May 12, 2010 - 3:52 pm
How Will Cancer Care Fare Under Health Care Reform?
The dust is just settling on the great health care reform debate as legislation has now been signed into law. The Patient Protection and Affordable Care Act of 2009 (H.R. 3590) was passed by the Congress, and then immediately amended by the Health Care and Education Affordability Reconciliation Act of 2010 (H.R. 4872). The President added his signature to make both bills collectively the law of the land, in what will go down for generations to come as the most sweeping reform of the health care system. The burning question on the minds of many providers within oncology is, “How will the law affect patients with cancer and the delivery of care?”
Reform Positives for Patients and the Cure
There are some very positive aspects of the law that should help ease the burden that patients with cancer face in dealing with the cost of treatment. By 2014, insurance companies will be banned from imposing annual and lifetime payment caps, which are frequently an issue for patients being treated for cancer. Also, Americans with a pre-existing condition, such as cancer, who seek to acquire insurance cannot be turned away by insurers. Overall, there will be more transparency for people shopping for insurance, and by 2014, insurance “exchanges” will be available for individuals and small businesses. These reform changes are intended to make the insurance market easier to navigate and more price competitive for the little guys.
Clinical trial testing of cancer drugs of the future received a much-needed boost in the new law. By 2014, insurance companies will be prohibited from stopping patients who have cancer from participating in research and will be required to pay the routine costs of care associated with clinical trials. This is a very important reform that will fuel the next generation of cancer therapy innovation.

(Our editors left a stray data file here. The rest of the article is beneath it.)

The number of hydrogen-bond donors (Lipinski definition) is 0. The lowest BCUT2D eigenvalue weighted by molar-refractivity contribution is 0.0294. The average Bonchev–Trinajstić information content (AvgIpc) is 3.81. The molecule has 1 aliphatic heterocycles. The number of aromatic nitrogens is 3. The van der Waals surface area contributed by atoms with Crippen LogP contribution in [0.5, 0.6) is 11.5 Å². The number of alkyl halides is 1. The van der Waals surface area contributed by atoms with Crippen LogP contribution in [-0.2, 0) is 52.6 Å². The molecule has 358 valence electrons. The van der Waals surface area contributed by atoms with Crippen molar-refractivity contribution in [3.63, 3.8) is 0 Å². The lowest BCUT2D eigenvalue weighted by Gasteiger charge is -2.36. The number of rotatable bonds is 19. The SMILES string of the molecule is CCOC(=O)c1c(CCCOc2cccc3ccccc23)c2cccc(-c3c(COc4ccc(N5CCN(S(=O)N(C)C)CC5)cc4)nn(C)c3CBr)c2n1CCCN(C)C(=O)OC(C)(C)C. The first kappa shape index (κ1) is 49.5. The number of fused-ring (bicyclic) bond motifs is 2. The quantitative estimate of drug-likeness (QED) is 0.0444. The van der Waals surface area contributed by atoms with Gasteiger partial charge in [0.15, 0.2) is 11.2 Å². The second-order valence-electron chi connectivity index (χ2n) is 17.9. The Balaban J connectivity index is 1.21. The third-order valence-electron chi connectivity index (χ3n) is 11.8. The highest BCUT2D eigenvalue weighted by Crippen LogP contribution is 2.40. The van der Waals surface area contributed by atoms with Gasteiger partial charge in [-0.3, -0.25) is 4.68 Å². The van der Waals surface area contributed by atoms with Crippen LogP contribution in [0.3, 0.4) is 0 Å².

Coverage Does Not Equal Care
At first blush, expanding insurance coverage to an additional 32 million Americans appears to be a positive measure. However, approximately half of those individuals will be covered by Medicaid, the government program providing coverage for individuals in monetary need. Even though the federal government will be subsidizing this increase in the Medicaid population, fewer providers participate in Medicaid. As it is now, Medicaid reimburses providers at rates typically less than Medicare does, and as states face mounting recessionary pressures, they are trying to push rates even lower. Recognizing this reality, the law mandates that primary care physicians be paid at Medicare rates when treating patients newly added to the Medicaid program. However, this will not apply to oncologists and other specialists. Thus, a major premise of the law, that “(insurance) coverage equals care,” has been undermined.
Payment Cuts and Delivery System Changes